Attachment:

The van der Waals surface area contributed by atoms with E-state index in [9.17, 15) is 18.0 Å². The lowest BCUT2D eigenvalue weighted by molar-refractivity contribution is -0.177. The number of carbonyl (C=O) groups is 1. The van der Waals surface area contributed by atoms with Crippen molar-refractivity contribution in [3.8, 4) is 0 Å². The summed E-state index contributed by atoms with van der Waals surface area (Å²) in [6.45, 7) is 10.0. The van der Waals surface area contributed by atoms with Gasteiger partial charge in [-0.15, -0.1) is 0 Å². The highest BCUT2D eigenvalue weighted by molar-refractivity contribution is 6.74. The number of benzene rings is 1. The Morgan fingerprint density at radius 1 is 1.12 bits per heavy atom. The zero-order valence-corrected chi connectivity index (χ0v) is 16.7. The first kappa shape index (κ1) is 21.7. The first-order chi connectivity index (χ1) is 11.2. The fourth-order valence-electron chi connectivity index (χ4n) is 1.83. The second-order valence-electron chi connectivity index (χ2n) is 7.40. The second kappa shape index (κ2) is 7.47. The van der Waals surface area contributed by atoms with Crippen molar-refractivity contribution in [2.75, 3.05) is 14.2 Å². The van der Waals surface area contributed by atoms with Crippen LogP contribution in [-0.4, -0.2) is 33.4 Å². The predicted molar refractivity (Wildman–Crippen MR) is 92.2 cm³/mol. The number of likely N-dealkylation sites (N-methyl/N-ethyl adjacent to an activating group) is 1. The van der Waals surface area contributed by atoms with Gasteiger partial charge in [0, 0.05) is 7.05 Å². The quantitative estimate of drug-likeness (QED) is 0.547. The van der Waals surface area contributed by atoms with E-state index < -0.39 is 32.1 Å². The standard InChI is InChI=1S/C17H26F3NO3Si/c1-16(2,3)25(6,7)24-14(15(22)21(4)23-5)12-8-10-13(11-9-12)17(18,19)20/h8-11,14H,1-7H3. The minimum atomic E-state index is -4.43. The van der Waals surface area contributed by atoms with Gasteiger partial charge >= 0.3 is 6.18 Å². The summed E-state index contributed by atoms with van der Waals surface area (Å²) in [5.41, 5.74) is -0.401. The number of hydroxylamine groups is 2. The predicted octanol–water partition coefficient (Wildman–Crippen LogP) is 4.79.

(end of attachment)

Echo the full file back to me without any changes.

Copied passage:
The van der Waals surface area contributed by atoms with E-state index in [9.17, 15) is 18.0 Å². The lowest BCUT2D eigenvalue weighted by molar-refractivity contribution is -0.177. The number of carbonyl (C=O) groups is 1. The van der Waals surface area contributed by atoms with Crippen molar-refractivity contribution in [3.8, 4) is 0 Å². The summed E-state index contributed by atoms with van der Waals surface area (Å²) in [6.45, 7) is 10.0. The van der Waals surface area contributed by atoms with Gasteiger partial charge in [-0.15, -0.1) is 0 Å². The highest BCUT2D eigenvalue weighted by molar-refractivity contribution is 6.74. The number of benzene rings is 1. The Morgan fingerprint density at radius 1 is 1.12 bits per heavy atom. The zero-order valence-corrected chi connectivity index (χ0v) is 16.7. The first kappa shape index (κ1) is 21.7. The first-order chi connectivity index (χ1) is 11.2. The fourth-order valence-electron chi connectivity index (χ4n) is 1.83. The second-order valence-electron chi connectivity index (χ2n) is 7.40. The second kappa shape index (κ2) is 7.47. The van der Waals surface area contributed by atoms with Crippen molar-refractivity contribution in [2.75, 3.05) is 14.2 Å². The van der Waals surface area contributed by atoms with Crippen LogP contribution in [-0.4, -0.2) is 33.4 Å². The predicted molar refractivity (Wildman–Crippen MR) is 92.2 cm³/mol. The number of likely N-dealkylation sites (N-methyl/N-ethyl adjacent to an activating group) is 1. The van der Waals surface area contributed by atoms with Gasteiger partial charge in [0, 0.05) is 7.05 Å². The quantitative estimate of drug-likeness (QED) is 0.547. The van der Waals surface area contributed by atoms with E-state index < -0.39 is 32.1 Å². The standard InChI is InChI=1S/C17H26F3NO3Si/c1-16(2,3)25(6,7)24-14(15(22)21(4)23-5)12-8-10-13(11-9-12)17(18,19)20/h8-11,14H,1-7H3. The minimum atomic E-state index is -4.43. The van der Waals surface area contributed by atoms with Gasteiger partial charge >= 0.3 is 6.18 Å². The summed E-state index contributed by atoms with van der Waals surface area (Å²) in [5.41, 5.74) is -0.401. The number of hydroxylamine groups is 2. The predicted octanol–water partition coefficient (Wildman–Crippen LogP) is 4.79.